Attending a vocational trade school is not the same as going to college. For one thing, you’re unlikely to be paid much unless you are also employed in an apprenticeship program with electricians who need some help carrying and cleaning equipment (usually part-time). 

But once you start training for your profession at the apprentice level, pay scales go up each year of experience.

A journeyman who has completed the apprenticeship programs makes a higher salary than an apprentice still in training. 

Licensed and experienced electricians have the highest earning potential, according to statistics from 2017 by The Bureau of Labor Statistics. In May that year, top-10% earners made more than $92,690 yearly on average!

States Where Electricians Earn The Most Money

According to the Bureau of Labor Statistics (BLS), an Electrician’s National Average Annual Wage is around $59K-$60k annually. Their corresponding median hourly earnings range from about 10-18 dollars/hour; however, this figure varies state highly by state!

  • New York: $77,810
  • Alaska: $76,330
  • Illinois: $75,820
  • Hawaii: $75,810
  • New Jersey: $71,660
  • Minnesota: $70,410
  • Oregon: $69,330
  • California: $69,320
  • Washington: $68,640
  • Massachusetts: $68,030

New York is the highest-paying state for electricians, with salaries increasing by 10.3% over the last five years to $78,000 per year in 2018. 

The growth rate of salaries has been even starker on islands like Hawaii and Minnesota, which have seen increases of 18% and 24.2%, respectively, since 2013 – a clear sign that demand for these professionals remains strong nationwide!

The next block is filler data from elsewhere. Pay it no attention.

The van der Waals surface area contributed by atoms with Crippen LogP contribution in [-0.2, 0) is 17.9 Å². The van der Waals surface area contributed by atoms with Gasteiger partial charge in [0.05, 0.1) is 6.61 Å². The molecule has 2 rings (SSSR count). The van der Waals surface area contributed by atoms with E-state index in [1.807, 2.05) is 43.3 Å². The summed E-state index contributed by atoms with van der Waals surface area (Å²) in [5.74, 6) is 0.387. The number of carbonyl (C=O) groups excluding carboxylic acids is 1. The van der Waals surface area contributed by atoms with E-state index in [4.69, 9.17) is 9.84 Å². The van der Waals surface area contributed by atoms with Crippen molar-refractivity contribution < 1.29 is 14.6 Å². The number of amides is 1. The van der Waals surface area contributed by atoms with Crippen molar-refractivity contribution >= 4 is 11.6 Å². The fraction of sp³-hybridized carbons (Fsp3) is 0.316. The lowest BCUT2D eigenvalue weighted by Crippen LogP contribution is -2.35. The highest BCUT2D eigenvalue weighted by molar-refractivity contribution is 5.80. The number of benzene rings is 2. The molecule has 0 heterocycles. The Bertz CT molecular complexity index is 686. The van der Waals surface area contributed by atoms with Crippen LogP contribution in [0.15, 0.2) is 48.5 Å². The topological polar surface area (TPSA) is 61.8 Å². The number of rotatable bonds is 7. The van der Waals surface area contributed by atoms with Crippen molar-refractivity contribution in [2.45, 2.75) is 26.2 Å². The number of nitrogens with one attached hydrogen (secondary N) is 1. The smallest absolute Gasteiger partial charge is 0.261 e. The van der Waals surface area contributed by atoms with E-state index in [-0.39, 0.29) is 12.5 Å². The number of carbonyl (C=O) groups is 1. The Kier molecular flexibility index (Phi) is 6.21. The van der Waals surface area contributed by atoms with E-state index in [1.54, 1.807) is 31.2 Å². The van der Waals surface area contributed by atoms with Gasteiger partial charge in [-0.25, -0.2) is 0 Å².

States Where Electricians Earn The Least Money

The top-10 states where electricians make the most money are a combination of Southern, upper Midwestern, and Western States. 

To an extent, salaries for electricians mirror that cost of living, with annual wages being lower in these regions than others such as Eastern or Northeastern States.

  • Arkansas: $43,650
  • North Carolina: $44,140
  • South Carolina: $44,720
  • Florida: $45,240
  • South Dakota: $45,490
  • Alabama: $47,590
  • Arizona: $47,950
  • Mississippi: $49,540
  • Idaho: $50,170
  • Nebraska: $50,470

When you think of low-paying jobs, do the South come to mind? If so, then it’s no surprise that six out of 10 of the lowest paying states are located in this region. 

This is not surprising given all these Southern right-to-work laws, which have been a big part of why traditionally industrial and heavy union businesses were essentially moving here over recent decades.

Electrician Job Growth Outlook

With the increasing need for power, electricians will be in high demand. The Bureau of Labor Statistics predicts that employment opportunities are expected to grow 9% between 2016 and 2026. 

This growth means approximately 59,600 new jobs over 10 years with openings available across industries, including electrical lines at alternative energy sources like solar parks where they’ll install wiring into buildings or homes who have a desire to go green!

About Blake Sutton

Blake has worked as an electrician for over 10 years, receiving his Journeyman Electrician license in 1998. Looking to take his professional electrical career further, in 2008 he received his Bachelor of Science in Electrical Engineering (BSEE) from the University of Texas in Austin. Blake now works full time as an electrical engineer, specializing in power systems.